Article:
Saturday, September 12, 2009

Christian Growth

Rev. Paul McCain, of CPH fame, had a fine post over at Cyberbrethren last week, which dealt with the subject of Christian growth.  This got me to thinking, and I offer some additional thoughts:

The Christian can grow in his/her faith.  Lutherans are often accused of teaching otherwise, which is quite absurd.  What we Lutherans believe, teach, and confess is that the Christian can never reach perfect sanctification in this life.  We Christians will remain sinners until we breathe our last breath here on earth.  But, that doesn't mean that we cannot grow in faith. 

But, how does such growth occur?  Not in the manner many believe, for many posit that Christian growth is fostered by motivating the Christian to think more highly of him/herself; to stop thinking of him/herself as a sinner and start concentrating on the good in him/her.  This way of thinking is prevalent among popular TV and radio "preachers" out there today.  If you watch and listen closely, you will notice that they almost never talk about sin.  For that matter, you will also notice that they rarely mention Jesus.  If Jesus does happen to make it into their motivational messages, it is to put Him forth as an example to follow, or a "life-coach" to heed, not as the Savior we so desperately need.  In their way of thinking, Jesus did His part for us 2,000 years ago and now it is up to us to do our part.  The focus is on leading the Christian to "become a better you" and to "live your best life now" (which happen to be the titles of both of Joel Osteen's books - Osteen is the most popular "preacher" in America today). 

What these "preachers" put forward will not help the Christian grow in his/her faith in any way, shape, or form.  In fact, quite the opposite will happen, for as the people who heed the motivational messages of these false prophets earnestly struggle to "become better thems" and "live their best lives now," they will need Jesus less and less, if at all.  Why is Jesus needed when the key to Christian growth and happiness lies solely within them?  Why is Jesus needed when they are no longer sinners in need of a Savior?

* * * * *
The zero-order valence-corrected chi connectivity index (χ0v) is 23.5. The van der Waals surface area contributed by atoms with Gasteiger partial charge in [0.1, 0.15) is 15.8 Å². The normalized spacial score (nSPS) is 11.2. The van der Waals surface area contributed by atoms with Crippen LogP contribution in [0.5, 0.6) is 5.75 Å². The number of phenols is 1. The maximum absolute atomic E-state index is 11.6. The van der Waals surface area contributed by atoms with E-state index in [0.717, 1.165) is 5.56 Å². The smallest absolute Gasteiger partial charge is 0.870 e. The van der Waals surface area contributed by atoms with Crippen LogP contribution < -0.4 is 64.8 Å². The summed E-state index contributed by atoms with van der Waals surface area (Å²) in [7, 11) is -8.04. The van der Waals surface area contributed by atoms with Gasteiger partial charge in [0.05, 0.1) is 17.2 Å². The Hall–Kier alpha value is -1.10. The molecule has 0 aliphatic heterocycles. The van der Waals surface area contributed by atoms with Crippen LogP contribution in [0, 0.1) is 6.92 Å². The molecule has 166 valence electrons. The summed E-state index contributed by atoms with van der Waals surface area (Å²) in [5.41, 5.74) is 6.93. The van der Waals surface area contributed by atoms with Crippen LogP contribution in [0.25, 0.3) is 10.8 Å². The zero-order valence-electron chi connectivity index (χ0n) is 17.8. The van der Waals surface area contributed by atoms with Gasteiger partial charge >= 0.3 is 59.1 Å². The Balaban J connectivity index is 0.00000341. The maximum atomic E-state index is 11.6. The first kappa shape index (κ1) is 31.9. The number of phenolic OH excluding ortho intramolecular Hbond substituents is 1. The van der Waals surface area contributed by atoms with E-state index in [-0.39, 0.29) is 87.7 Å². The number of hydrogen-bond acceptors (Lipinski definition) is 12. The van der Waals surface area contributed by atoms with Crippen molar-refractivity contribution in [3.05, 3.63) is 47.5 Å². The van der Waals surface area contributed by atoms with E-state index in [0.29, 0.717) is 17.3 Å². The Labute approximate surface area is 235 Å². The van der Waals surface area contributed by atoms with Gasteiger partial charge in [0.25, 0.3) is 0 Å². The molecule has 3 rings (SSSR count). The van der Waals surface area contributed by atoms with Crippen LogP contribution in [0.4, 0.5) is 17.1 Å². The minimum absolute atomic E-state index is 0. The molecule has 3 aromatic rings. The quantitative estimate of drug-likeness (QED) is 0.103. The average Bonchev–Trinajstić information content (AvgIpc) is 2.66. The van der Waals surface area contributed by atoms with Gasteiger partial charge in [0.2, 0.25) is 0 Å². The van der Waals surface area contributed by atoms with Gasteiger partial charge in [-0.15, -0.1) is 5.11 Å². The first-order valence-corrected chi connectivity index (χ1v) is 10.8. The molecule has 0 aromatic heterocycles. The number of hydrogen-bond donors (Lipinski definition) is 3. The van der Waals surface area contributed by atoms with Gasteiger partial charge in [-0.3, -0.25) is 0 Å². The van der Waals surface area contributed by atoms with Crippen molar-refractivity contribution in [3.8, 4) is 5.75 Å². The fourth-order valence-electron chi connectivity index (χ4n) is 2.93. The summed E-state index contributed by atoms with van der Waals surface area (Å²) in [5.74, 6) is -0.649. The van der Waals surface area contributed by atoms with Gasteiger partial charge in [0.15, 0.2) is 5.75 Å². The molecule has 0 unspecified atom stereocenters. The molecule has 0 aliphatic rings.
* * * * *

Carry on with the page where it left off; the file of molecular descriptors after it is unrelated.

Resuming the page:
No, my friends, true Christian growth happens through continual and honest self-examination in light of God's Holy Law, for it is only through such that Christians will recognize their sinfulness and desperate need of a Savior.  You want to grow in your faith as a Christian?  Get in touch with your sinfulness.  The more you realize how sinful you are (and, by the way, YOU are!), the more you will be led to fall upon your knees and plead for mercy, and the more you will learn to appreciate and cling to God's answer to your plea - His Son, your Savior, Jesus Christ, who lived the perfect life you can't live and died on the cross for every single one of your sins.

I know it sounds backwards, but this is the true way to Christian growth.  The Christian life is a life of daily repentance and faith.  That never changes.  We never move beyond the need to confess our sins and we never move beyond our need to rely solely on Jesus, the answer for our sins.